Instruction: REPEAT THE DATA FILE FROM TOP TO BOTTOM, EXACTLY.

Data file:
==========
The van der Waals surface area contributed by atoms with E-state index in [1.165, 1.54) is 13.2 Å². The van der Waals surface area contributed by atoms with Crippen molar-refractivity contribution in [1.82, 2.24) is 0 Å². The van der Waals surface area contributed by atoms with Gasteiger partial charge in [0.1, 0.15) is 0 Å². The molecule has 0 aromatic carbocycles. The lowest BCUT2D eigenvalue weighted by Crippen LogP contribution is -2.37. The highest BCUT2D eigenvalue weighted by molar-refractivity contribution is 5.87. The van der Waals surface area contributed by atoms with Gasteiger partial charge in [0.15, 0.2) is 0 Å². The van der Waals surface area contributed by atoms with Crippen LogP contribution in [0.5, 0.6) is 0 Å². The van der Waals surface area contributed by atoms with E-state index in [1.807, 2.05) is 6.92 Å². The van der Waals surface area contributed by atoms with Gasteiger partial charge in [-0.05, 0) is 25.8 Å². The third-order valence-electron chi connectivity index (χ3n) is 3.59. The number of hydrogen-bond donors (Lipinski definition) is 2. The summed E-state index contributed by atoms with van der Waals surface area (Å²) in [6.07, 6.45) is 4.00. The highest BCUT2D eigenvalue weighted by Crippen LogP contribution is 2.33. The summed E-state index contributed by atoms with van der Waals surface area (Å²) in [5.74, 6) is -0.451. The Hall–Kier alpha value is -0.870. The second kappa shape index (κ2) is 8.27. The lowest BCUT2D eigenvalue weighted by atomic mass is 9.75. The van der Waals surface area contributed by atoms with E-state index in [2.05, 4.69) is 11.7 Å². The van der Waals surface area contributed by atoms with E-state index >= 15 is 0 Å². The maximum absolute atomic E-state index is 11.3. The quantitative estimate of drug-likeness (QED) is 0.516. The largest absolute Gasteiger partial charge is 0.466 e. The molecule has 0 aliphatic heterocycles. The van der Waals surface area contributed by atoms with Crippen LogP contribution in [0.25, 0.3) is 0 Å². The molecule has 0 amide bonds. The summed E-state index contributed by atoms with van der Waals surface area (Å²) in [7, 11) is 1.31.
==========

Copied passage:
The van der Waals surface area contributed by atoms with E-state index in [1.165, 1.54) is 13.2 Å². The van der Waals surface area contributed by atoms with Crippen molar-refractivity contribution in [1.82, 2.24) is 0 Å². The van der Waals surface area contributed by atoms with Gasteiger partial charge in [0.1, 0.15) is 0 Å². The molecule has 0 aromatic carbocycles. The lowest BCUT2D eigenvalue weighted by Crippen LogP contribution is -2.37. The highest BCUT2D eigenvalue weighted by molar-refractivity contribution is 5.87. The van der Waals surface area contributed by atoms with Gasteiger partial charge in [0.15, 0.2) is 0 Å². The van der Waals surface area contributed by atoms with Crippen LogP contribution in [0.5, 0.6) is 0 Å². The van der Waals surface area contributed by atoms with E-state index in [1.807, 2.05) is 6.92 Å². The van der Waals surface area contributed by atoms with Gasteiger partial charge in [-0.05, 0) is 25.8 Å². The third-order valence-electron chi connectivity index (χ3n) is 3.59. The number of hydrogen-bond donors (Lipinski definition) is 2. The summed E-state index contributed by atoms with van der Waals surface area (Å²) in [6.07, 6.45) is 4.00. The highest BCUT2D eigenvalue weighted by Crippen LogP contribution is 2.33. The summed E-state index contributed by atoms with van der Waals surface area (Å²) in [5.74, 6) is -0.451. The Hall–Kier alpha value is -0.870. The second kappa shape index (κ2) is 8.27. The lowest BCUT2D eigenvalue weighted by atomic mass is 9.75. The van der Waals surface area contributed by atoms with E-state index in [2.05, 4.69) is 11.7 Å². The van der Waals surface area contributed by atoms with E-state index >= 15 is 0 Å². The maximum absolute atomic E-state index is 11.3. The quantitative estimate of drug-likeness (QED) is 0.516. The largest absolute Gasteiger partial charge is 0.466 e. The molecule has 0 aliphatic heterocycles. The van der Waals surface area contributed by atoms with Crippen LogP contribution in [0.25, 0.3) is 0 Å². The molecule has 0 amide bonds. The summed E-state index contributed by atoms with van der Waals surface area (Å²) in [7, 11) is 1.31.